Saturday 12 October 2019

PM Lee Hsien Loong at the Japanese Chamber of Commerce & Industry Singapore's 50th anniversary dialogue on 10 October 2019

Singapore can learn from Japan ways to tackle ageing issues: PM Lee
By Fabian Koh, The Straits Times, 11 Oct 2019

Japan's ageing society has key lessons for Singapore, which will similarly face a greying society in about 15 years' time, said Prime Minister Lee Hsien Loong yesterday.

Speaking at a dialogue to mark the 50th anniversary of the Japanese Chamber of Commerce and Industry in Singapore (JCCI), he said: "We are looking carefully at all the things you do, all the technology you've invented. Devices for old folks, spoons and forks which old people can use, machines to give old people showers.

"All sorts of very clever devices that make life more pleasant and more practical for people," he said.

PM Lee was responding to Mr Takehiko Koyanagi, of financial publication Nikkei Asian Review, who was moderating the dialogue at the National University of Singapore's University Cultural Central.

He also said Singapore needs to learn how Japanese companies have adapted their practices to cater to older people in the workforce.

"Your companies have been very good at adjusting the jobs, the requirements, even the technology, so that old people can be productive and keep on working. We need to do a lot of that."

The Prime Minister also lauded Japan's cohesion in times of crisis, as seen in its response to natural disasters such as the 1995 Kobe earthquake and the 2011 Fukushima earthquake and tsunami that led to an accident at a nuclear power plant.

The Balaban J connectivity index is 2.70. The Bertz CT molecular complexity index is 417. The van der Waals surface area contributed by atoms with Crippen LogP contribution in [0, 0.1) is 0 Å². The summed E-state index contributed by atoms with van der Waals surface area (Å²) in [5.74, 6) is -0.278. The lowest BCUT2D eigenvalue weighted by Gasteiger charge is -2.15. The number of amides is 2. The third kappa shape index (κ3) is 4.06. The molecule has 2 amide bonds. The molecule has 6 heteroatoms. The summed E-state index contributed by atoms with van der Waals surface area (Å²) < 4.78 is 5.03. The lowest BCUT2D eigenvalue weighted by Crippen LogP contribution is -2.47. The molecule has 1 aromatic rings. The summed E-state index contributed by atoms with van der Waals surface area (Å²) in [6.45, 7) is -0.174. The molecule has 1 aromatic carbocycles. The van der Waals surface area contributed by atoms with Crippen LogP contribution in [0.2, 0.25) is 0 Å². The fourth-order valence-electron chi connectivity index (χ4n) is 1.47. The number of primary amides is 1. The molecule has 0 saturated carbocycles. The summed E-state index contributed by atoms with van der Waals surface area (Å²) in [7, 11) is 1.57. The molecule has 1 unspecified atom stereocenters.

Japan's Ambassador to Singapore, Mr Jun Yamazaki, noted in his speech the progress made in the relationship between the two countries since the post-war period, when it was "tense".

"Despite the difficult situation, investments and technology transfer from Japan grew steadily after that time. This growth of Japanese investment in Singapore has resulted in Japan being the top Asian investor in Singapore today, in terms of FDI stock," he said, referring to foreign direct investment.

He attributed the win-win relationship partly to the "extraordinary leadership demonstrated by then Prime Minister Lee Kuan Yew".

Moving forward, both countries need to work "even closer together" to deal with global issues like climate change, he added.

PM Lee, elaborating on Singapore's battle to boost its birth rate, puts its low birth rate partly down to the increased education levels of women here, with many pursuing careers.

"If they are working, they will have to assess the impact on their careers and whether they can manage their children and work at the same time," he said. "I can well understand that this is not easy to achieve."

He said the Government has been trying to "make it easier to be a mother in Singapore", by promoting flexible employment practices and improving the infant care and pre-school childcare sector.

The JCCI, which has about 820 member firms, aims to promote trade and investments between Singapore and Japan, along with cultural and social development.

At yesterday's event, JCCI's social responsibility arm, the JCCI Singapore Foundation, donated $100,000 to the NTUC-U Care Fund.


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